PHILADELPHIA (CBS) -- Philadelphia next month erects its first statue honoring an African-American. City social studies teachers are learning about the man being memorialized, civil rights activist Octavius Catto.
At a time when there's a national debate about taking monuments down, Philadelphia is putting one up, honoring voting rights activist Octavius Catto. At a daylong session at the National Constitution Center on Thursday, 70 Philadelphia teachers were learning about how Catto was killed by a white mob on election day 1871, says School District curriculum specialist Yaasiyn Muhammad.
"The monuments become an educational piece when there's an educational program built around it. And that's what we're trying to do with this Octavius Catto monument," said Muhammad.
Kensington CAPA history teacher Ismael Jiminez says, "I try to incorporate it within the larger story in the context of Philadelphia history and specifically the African-American experience."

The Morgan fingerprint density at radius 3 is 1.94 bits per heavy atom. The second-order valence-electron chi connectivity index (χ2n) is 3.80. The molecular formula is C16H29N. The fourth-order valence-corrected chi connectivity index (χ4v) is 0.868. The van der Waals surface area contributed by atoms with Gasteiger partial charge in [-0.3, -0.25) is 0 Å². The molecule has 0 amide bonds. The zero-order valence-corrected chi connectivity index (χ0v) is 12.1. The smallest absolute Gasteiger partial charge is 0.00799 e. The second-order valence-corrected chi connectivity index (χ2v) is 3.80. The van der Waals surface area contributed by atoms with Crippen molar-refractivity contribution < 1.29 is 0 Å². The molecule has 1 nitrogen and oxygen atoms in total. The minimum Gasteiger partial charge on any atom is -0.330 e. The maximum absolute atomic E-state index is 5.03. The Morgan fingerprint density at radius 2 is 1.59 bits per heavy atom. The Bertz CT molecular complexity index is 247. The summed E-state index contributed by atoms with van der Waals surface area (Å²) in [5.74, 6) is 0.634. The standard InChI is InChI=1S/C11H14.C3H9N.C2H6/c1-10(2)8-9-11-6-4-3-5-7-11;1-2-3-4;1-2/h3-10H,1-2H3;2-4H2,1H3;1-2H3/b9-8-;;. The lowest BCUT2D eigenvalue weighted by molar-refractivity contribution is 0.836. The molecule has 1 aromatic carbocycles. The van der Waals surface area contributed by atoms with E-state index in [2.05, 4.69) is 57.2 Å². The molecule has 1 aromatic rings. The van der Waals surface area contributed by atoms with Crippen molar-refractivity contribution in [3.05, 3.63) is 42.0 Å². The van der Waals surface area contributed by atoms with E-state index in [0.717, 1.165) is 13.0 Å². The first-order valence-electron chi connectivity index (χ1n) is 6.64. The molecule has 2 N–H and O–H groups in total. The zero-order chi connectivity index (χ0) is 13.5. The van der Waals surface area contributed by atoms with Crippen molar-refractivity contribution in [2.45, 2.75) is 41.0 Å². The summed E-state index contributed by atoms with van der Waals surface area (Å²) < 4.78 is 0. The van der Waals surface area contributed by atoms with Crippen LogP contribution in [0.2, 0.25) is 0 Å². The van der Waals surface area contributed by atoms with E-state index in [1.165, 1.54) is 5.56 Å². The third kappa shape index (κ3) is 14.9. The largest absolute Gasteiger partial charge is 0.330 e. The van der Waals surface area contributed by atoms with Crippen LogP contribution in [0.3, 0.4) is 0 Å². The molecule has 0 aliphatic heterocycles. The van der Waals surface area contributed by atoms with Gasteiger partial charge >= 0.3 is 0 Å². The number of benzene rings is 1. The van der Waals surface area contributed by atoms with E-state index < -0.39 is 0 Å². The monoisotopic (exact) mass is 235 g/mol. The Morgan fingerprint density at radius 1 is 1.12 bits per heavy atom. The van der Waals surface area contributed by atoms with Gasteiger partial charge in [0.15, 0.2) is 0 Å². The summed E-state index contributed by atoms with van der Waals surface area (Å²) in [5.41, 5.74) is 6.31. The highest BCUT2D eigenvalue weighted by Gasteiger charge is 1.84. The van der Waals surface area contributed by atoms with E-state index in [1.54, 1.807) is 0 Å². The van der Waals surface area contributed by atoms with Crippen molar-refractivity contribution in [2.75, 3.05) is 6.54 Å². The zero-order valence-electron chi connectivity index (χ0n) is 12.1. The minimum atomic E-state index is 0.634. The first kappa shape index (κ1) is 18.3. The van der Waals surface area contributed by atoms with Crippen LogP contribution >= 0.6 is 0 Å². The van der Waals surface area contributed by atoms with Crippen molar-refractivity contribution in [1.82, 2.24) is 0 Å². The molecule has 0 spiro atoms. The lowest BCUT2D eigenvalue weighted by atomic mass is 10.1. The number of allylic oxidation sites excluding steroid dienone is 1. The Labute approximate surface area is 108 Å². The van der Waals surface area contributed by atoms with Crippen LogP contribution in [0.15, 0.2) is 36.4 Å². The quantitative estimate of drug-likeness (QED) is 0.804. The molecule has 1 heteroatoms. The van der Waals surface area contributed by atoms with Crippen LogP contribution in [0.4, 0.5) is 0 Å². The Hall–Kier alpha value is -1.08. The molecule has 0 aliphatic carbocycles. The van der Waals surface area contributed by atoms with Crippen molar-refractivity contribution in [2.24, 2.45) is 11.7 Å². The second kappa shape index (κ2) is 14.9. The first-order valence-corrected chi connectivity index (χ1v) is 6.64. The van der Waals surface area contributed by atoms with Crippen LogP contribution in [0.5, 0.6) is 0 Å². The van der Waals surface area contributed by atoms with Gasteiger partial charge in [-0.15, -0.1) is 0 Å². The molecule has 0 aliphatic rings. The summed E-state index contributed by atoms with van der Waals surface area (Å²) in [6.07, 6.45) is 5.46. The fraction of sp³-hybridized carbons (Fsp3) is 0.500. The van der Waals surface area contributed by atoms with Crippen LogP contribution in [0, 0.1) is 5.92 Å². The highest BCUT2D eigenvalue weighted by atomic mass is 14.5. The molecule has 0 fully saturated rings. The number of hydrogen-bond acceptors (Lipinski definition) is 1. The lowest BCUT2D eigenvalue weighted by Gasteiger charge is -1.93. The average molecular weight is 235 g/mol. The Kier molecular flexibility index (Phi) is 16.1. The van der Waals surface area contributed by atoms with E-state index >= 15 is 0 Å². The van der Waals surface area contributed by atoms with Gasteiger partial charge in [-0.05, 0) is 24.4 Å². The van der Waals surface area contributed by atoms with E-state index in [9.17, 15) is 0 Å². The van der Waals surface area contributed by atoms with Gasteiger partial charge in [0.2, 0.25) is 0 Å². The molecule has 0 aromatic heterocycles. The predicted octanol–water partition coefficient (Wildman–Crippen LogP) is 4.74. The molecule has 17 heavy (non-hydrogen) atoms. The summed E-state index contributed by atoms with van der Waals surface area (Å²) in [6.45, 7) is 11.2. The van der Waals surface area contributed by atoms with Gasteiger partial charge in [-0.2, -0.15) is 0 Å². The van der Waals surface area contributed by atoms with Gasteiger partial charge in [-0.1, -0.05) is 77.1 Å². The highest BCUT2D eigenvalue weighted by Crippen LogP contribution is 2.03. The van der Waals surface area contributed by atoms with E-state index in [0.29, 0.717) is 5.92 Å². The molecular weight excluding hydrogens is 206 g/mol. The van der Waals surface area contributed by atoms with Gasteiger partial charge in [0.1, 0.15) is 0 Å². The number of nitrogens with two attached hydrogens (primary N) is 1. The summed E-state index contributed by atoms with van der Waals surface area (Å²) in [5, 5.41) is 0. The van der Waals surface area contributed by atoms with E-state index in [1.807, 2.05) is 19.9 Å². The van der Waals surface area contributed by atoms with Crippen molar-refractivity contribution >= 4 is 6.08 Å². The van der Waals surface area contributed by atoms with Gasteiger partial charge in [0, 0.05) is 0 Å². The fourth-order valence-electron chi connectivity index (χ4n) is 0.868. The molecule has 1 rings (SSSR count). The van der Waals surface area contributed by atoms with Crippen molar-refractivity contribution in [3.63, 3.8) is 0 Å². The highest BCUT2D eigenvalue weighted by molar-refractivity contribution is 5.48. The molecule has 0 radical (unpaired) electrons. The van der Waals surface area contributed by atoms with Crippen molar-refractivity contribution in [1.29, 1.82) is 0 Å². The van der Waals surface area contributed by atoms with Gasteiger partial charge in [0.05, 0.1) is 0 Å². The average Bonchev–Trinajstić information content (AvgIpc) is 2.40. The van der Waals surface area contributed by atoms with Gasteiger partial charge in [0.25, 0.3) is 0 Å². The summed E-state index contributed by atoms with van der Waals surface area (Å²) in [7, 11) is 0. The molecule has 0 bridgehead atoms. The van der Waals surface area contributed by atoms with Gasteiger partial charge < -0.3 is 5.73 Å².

Mayor Kenney, welcoming the teachers, says the Catto story is one all should know.
"I think our kids, not only the African-American children or Latino children, children of color need to know these stories. I think the white kids need to know these stories," said Kenney.
The teachers were given instructional materials including a copy of a Catto biography, and a movie on his life by History Making Productions, the documentary firm run by former Philadelphia mayoral candidate Sam Katz.
The Catto statue is being dedicated Sept. 26 on the South City Hall apron.
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